Article published in:The Evolution of Englishes: The Dynamic Model and beyond
Edited by Sarah Buschfeld, Thomas Hoffmann, Magnus Huber and Alexander Kautzsch
[Varieties of English Around the World G49] 2014
► pp. 86–106
Stylistic and sociolinguistic variation in Schneider’s Nativization Phase
T-affrication and relativization in Ghanaian English
Taking educated Ghanaian English (GhE) as an example, this article considers the place of stylistic and sociolinguistic variation in Schneider’s (2003, 2007) Dynamic Model of the evolution of New Englishes. The study examines variation in one phonological and one morphosyntactic variable, investigating t-affrication with regard to variation across the two genders and two speech styles in spoken GhE, and analysing relativizer choice in written texts of differing formality. The results demonstrate that GhE shows robust and consistent stylistic and gender-related variation, although it has only reached Phase 3 of Schneider’s Dynamic Model. This is noteworthy on a theoretical level since the emergence of local sociolinguistic norms would not have been expected until Phase 5.
Keywords: Ghanaian English, Nativization, relativizer choice, stylistic and sociolinguistic variation, t-affrication
Published online: 12 September 2014
2006 A dictionary of Ghanaian English. Ms. <http://www.rogerblench.info/Language/English/GhanaEnglishdictionary.pdf> (09 November 2013).
Fc. A pilot study of acoustic features of word-final affricated /t/ and /ts/ in educated Ghanaian English. In Language Variation and Change in Postcolonial Contexts, R. Calabrese, J.K. Chambers & G. Leitner (eds) Newcastle upon Tyne Cambridge Scholars
Brato, T. & Huber, M
Ghana Census Office
Ghana Statistical Service
2013 2010 Population & Housing Census. Demographic, Social, Economic & Housing Characteristics. Accra: Ghana Statistical Service. <http://www.statsghana.gov.gh/docfiles/publications/2010_PHC_demographic_social_economic_housing_characteristics.pdf> (23 November 2013).
Government of the Gold Coast
2012b Syntactic and variational complexity in British and Ghanaian English. Relative clause formation in the written parts of the International Corpus of English. In Linguistic Complexity: Second Language Acquisition, Indigenization, Contact, B. Kortmann & B. Szmrecsanyi (eds), 218–242. Berlin: Walter de Gruyter.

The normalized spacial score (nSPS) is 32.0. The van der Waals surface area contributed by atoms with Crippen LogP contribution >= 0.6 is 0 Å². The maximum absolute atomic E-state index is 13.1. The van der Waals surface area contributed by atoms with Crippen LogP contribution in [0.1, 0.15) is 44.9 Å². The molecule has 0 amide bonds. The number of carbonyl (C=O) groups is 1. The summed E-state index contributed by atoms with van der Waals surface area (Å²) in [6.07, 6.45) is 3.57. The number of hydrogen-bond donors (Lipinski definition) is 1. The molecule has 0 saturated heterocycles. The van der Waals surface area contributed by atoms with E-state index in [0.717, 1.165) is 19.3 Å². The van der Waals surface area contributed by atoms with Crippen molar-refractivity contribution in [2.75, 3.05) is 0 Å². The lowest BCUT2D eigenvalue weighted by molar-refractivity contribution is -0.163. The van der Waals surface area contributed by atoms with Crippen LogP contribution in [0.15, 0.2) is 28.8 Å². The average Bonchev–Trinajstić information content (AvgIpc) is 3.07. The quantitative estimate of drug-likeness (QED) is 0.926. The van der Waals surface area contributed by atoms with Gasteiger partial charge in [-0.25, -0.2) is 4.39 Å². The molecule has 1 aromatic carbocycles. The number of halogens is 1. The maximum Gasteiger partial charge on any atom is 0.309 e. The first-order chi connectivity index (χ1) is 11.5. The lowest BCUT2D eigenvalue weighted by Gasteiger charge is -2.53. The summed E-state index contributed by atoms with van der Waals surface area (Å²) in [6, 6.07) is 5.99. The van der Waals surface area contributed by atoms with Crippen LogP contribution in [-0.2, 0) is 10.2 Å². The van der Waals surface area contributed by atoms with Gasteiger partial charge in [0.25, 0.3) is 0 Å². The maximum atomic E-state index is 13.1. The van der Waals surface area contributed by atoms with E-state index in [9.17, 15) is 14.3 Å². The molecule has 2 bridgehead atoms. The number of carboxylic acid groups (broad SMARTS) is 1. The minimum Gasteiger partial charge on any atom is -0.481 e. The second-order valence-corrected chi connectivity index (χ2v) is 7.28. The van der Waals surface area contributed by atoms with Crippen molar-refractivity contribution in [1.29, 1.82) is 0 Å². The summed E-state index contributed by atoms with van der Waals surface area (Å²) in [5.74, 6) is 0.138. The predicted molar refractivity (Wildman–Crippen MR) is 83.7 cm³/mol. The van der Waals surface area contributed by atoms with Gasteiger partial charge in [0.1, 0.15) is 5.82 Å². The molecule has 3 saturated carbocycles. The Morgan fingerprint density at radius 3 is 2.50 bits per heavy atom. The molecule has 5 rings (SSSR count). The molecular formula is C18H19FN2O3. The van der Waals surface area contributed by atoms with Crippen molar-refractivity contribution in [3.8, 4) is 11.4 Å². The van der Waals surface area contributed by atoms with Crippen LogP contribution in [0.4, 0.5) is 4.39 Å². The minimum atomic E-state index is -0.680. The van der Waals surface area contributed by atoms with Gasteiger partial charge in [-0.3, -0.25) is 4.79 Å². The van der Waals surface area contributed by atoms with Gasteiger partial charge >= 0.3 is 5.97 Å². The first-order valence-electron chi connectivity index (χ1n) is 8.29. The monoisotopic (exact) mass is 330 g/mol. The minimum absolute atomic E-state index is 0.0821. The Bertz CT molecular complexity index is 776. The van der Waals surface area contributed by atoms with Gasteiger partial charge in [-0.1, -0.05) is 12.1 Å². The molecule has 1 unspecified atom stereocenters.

International Corpus of English
<http://ice-corpora.net/ice> (23 November 2013)
Kirby, Fr. J.P
Lewis, M.P., Simons, G.F. & Fennig, C.D.
(eds) 2013 Ethnologue: Languages of the World, 17 edn. Dallas TX: SIL International. Online version: <http://www.ethnologue.com> (23 November 2013).
Loakes, D. & McDougall, K
2007 Frication of Australian English /p t k/: Group tendencies and individual differences. Proceedings of the 16th International Congress of Phonetic Sciences ,1445–1448. <http://www.icphs2007.de> (23 November 2013).
Odamtten, H. & Laryea, E.B
2001 Calculation for the chi-square test: An interactive calculation tool for chi-square tests of goodness of fit and independence [Computer software]. <http://quantpsy.org> (23 November 2013).
Quirk, R., Greenbaum, S., Leech, G. & Svartvik, J
Schneider, E.W., Burridge, K., Kortmann, B., Mesthrie, R. & Upton, C.
US Department of Commerce, Bureau of the Census
Cited by 6 other publications
Suárez‐Gómez, Cristina, Lucía Loureiro‐Porto & Robert Fuchs
This list is based on CrossRef data as of 26 april 2022. Please note that it may not be complete. Sources presented here have been supplied by the respective publishers. Any errors therein should be reported to them.